By Evan Manning
Tim Uuksulainen (pronounced ooks-ul-ayn-in) approached the Nipissing athletic department over a decade ago. His mission? To build a cross-country program from the ground up.
He succeeded then, and now he’ll try to replicate that success. Uuksulainen is the man tasked with coaching Ryerson’s first ever cross-country team.
“I approached [Ryerson] about starting a team after sort of hearing their athletic program was taking off,” said Uuksulainen.
With the season approaching quickly (the first team race is in two weeks), Uuksulainen has a lot on his plate. It helps that he has a long list of experience. He has coached for nearly seven years at Nipissing, as well as multiple other cross-country and track and field clubs. Uuksulainen carries a level of certainty in his voice, and has high expectations for the Rams inaugural team.
“We have a pretty decent team I think. So far I’m pretty optimistic,” he said. “Based on the running times I’ve seen from our athletes, I’d say we’ll be in the mix with most of the other OUA teams in our conference.”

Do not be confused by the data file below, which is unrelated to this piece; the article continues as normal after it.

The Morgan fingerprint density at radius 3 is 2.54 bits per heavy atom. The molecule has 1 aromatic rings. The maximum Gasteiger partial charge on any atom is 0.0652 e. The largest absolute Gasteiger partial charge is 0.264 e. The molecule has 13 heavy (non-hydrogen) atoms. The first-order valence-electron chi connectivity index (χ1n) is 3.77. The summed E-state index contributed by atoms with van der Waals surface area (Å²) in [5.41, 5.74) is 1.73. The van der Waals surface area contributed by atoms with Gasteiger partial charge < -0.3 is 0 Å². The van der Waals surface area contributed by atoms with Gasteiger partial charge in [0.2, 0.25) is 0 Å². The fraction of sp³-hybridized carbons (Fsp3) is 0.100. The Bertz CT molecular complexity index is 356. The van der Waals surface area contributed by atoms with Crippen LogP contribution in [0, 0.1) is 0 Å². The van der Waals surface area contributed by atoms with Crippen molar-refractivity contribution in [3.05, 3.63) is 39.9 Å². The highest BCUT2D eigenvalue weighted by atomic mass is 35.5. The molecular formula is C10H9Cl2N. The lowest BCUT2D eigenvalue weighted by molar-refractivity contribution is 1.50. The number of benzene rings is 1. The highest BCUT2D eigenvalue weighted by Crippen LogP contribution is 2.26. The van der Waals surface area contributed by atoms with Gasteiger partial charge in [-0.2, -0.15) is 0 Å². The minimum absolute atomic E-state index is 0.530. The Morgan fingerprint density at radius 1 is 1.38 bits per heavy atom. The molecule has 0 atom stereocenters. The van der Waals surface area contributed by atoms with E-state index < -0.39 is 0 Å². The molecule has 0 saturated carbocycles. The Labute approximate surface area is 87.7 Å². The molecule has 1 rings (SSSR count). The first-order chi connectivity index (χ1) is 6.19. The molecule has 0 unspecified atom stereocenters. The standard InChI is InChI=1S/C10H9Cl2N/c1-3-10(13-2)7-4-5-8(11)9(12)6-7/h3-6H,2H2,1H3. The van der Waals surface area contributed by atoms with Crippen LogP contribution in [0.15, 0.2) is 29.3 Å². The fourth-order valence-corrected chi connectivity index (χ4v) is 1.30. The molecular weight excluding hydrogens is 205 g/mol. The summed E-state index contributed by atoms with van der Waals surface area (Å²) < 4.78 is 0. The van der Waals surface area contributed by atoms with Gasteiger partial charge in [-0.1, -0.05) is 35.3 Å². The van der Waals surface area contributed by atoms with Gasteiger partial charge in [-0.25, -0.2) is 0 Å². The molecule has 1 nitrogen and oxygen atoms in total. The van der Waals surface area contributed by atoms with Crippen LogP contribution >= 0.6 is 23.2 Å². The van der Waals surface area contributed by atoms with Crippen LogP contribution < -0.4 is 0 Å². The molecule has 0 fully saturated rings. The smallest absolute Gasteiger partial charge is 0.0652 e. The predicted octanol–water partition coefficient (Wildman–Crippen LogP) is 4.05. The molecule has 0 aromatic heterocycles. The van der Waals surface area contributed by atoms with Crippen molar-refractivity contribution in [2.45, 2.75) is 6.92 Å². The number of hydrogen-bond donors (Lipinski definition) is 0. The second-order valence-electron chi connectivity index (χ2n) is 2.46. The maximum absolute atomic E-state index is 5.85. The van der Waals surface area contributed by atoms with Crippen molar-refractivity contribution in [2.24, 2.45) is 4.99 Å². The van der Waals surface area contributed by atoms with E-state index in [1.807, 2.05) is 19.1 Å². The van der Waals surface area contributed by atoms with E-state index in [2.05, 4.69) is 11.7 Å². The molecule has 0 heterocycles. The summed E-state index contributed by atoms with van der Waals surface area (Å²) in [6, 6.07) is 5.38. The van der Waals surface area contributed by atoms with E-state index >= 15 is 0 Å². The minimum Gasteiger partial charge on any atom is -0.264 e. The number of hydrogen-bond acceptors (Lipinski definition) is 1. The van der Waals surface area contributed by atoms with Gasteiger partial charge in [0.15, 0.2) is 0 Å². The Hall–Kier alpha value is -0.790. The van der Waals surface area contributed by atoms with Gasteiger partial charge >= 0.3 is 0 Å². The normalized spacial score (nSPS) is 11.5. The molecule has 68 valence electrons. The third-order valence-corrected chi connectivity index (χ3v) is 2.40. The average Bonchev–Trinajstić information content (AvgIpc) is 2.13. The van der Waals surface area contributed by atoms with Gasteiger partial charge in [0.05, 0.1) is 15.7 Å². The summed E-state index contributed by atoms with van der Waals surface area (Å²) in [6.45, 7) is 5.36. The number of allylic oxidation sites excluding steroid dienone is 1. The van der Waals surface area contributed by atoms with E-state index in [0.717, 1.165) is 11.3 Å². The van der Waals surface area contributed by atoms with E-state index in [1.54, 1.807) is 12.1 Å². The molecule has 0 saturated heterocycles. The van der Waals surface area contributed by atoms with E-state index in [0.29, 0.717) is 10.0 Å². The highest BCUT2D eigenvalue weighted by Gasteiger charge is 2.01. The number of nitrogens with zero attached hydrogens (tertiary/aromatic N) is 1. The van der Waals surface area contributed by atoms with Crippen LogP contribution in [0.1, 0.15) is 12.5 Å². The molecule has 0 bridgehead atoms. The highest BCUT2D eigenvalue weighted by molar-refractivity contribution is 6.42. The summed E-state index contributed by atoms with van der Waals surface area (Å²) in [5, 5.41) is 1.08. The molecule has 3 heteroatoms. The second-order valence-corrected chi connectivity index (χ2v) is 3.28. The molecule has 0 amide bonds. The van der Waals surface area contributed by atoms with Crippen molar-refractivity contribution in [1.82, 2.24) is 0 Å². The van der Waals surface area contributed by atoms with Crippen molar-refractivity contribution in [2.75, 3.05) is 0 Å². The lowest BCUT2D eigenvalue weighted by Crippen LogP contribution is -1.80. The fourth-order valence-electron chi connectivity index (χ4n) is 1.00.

Despite his confidence, Uuksulainen is also aware that there must be patience with the team.
“We’ll have a really great idea of where the team is going once we have a couple of races under our belts,” he said.
Uuksulainen’s runners have already been on a training program that he sent out over the summer.
At 65 years old, Uuksulainen has been running competitively for 47 years and hopes to run with the team consistenly. The coaching gene seems to be in his blood. Uuksulainen’s cousin has coached six Olympic medalists.
Uuksulainen will not be completely alone in building the team. Assistant coach Mike Dion — who has previous coaching experience at York University — will join him. He says there’s plenty of room for improvement in the coming years, especially once he and Dion are given the opportunity to begin recruiting.
When talking about the team, Uuksulainen is quick to praise his runners.
“Great players make coaches look better,” he said. “So hopefully we’ve got two or three diamonds in the rough.”